Quick and Easy Baked Beans: Perfect for Meatless Monday

Monday, September 14, 2015

Baked Beans | #pkway Beans refer to several genera of the family Fabaceae (Leguminosae), including the genus Phaseolus. Today’s bean-themed recipe is one of my dad’s favorite dishes: baked beans. They’re generally made with some kind of white bean, usually navy or Great Northern, which are seasoned with molasses (if Boston style) or maple syrup (for the Canadian version). The result is a savory-sweet dish that’s rich, filling, and yummy, whether for summer picnics or Sunday suppers.

Baked beans were particularly popular in New England during colonial times, when they were prepared from dried beans and likely cooked overnight until ready for the next meal. Preparing beans from dried is always a good way to go—learn more here)—to reduce packaging waste and cost from cans; and it’s usually cheaper. It also ensures your beans don’t have anything you don’t need, like added salt and sugar.

Then again, I don’t always get around to saying “Hey, I’d really like to eat baked beans … in two days.”

And I’ll bet I’m not alone.

My quick and easy version starts from no-salt added cans—a pantry staple—and takes about 10 minutes to come together. Then it just sits on the stove top for an hour or two: all you need do is stir it every once in a while. This recipe yields a great big batch, too, so you’ll have some for dinner, breakfast, lunch, and the freezer.

Given I live in New England but have Canadian roots I used half molasses and half maple syrup for my own variation, which, you may note, omits the pork usually found in baked beans. The result is a planet-friendly vegetarian dish that’s ready for today’s Meatless Monday—and perfect for autumn.

Vegetarian Baked Beans

Ingredients

1 tablespoon olive oil (or other vegetable oil)
1 small onion, diced
1/2 cup poblano chile pepper, diced
4-5 cloves garlic, minced
Salt and pepper, to season
2 tablespoons molasses
2 tablespoons maple syrup
1/3 cup tomato paste
1 tablespoon dry mustard
1 tablespoon whole grain wet mustard
3 tablespoons Worcestershire sauce
1 tablespoon apple cider vinegar
1/2 teaspoon ground cloves
5 15-ounce cans Great Northern beans with their liquid (no salt added)

Insructions

Sauté onion and pepper in oil over medium heat, season with salt and pepper, and cook about 5 minutes. Add garlic and stir until fragrant. Stir in molasses and tomato paste and caramelize over low heat for approximately 5 minutes, then add remaining remaining ingredients except beans. Stir, then add the beans and their liquid. Mix over high heat and bring to a boil, then lower heat to a simmer. Cook on stovetop until liquid has reduced and thickened, at least 1 hour (and 2 or more is fine), to desired taste and viscosity: the longer it simmers, the thicker the sauce will become. Taste and reseason with salt, pepper, and sweeteners as desired. Enjoy warm, hot, cold, room temperature, or any way you please!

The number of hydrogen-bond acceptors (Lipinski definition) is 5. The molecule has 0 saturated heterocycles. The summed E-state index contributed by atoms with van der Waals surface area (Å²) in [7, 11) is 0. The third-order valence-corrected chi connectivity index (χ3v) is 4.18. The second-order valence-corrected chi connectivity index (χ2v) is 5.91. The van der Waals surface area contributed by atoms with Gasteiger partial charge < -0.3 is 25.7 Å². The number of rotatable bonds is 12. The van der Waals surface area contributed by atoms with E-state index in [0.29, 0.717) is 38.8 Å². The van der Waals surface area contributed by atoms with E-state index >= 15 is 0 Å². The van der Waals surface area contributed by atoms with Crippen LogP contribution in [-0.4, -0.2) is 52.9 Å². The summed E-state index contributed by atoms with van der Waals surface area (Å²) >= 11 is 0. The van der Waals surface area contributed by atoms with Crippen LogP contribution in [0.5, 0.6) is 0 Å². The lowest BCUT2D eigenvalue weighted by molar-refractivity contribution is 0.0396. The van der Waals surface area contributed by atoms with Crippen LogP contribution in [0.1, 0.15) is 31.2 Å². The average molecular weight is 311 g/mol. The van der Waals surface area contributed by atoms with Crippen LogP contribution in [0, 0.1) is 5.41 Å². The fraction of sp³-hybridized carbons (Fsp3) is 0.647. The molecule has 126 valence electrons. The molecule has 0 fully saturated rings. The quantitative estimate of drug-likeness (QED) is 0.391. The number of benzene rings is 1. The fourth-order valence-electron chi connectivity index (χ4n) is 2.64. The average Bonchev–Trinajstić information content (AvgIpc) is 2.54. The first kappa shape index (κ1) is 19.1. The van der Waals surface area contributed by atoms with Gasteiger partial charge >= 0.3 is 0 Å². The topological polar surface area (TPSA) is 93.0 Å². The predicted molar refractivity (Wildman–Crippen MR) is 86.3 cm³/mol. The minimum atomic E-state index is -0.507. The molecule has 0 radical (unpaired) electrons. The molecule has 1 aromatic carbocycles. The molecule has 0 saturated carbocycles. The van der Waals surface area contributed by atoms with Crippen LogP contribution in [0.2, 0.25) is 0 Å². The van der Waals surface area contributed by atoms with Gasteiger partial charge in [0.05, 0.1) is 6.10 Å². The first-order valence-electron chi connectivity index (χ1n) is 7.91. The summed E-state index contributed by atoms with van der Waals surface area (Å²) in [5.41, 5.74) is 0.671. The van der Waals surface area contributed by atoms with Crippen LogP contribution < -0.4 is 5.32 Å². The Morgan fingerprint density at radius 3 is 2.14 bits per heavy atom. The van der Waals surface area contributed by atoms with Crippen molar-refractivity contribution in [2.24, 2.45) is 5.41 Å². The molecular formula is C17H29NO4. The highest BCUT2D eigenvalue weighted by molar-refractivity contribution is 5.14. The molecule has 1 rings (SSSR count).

If you’re like most Americans, I’m willing to bet you don’t eat enough beans. The Dietary Guidelines for Americans recommend that adults consume at least three cups of beans per week for optimal health. Beans help lower “bad” cholesterol, stabilize blood sugar, and maintain healthy weight due to their fiber, vitamins, minerals, and phytonutrients (plant chemicals). Beans have also been associated with a decreased risk of heart disease and some cancers, especially when consumed as part of a plant-based diet. Beans are better for the environment compared to meaty protein foods, too, due to the amount of resources like land, water, and feed needed to raise animals—not to mention the waste and greenhouse gases generated in the process. Agricultural science has shown that consuming less meat (notably beef, pork, lamb, and poultry) is a move that will help protect the environment.

So eat your beans!

Boston Baked Beans

And stay tuned for a few of my favorite ways to include these luscious baked beans in a meal.

When I’m not just eating them straight out of the pot with a spoon, that is.

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Dr. P.K. Newby is a nutrition scientist, speaker, and author with expertise in all things food, farm to fork, whether preventing obesity and other chronic diseases through diet or teaching planet-conscious eating. As a health expert and food personality, she brings together her passions for food, cooking, science, and sustainability to educate and inspire, helping people eat their way towards better health, one delectable bite at a time. Healthy Hedonism (TM) is her philosophy: Because healthy food shouldn’t suck.

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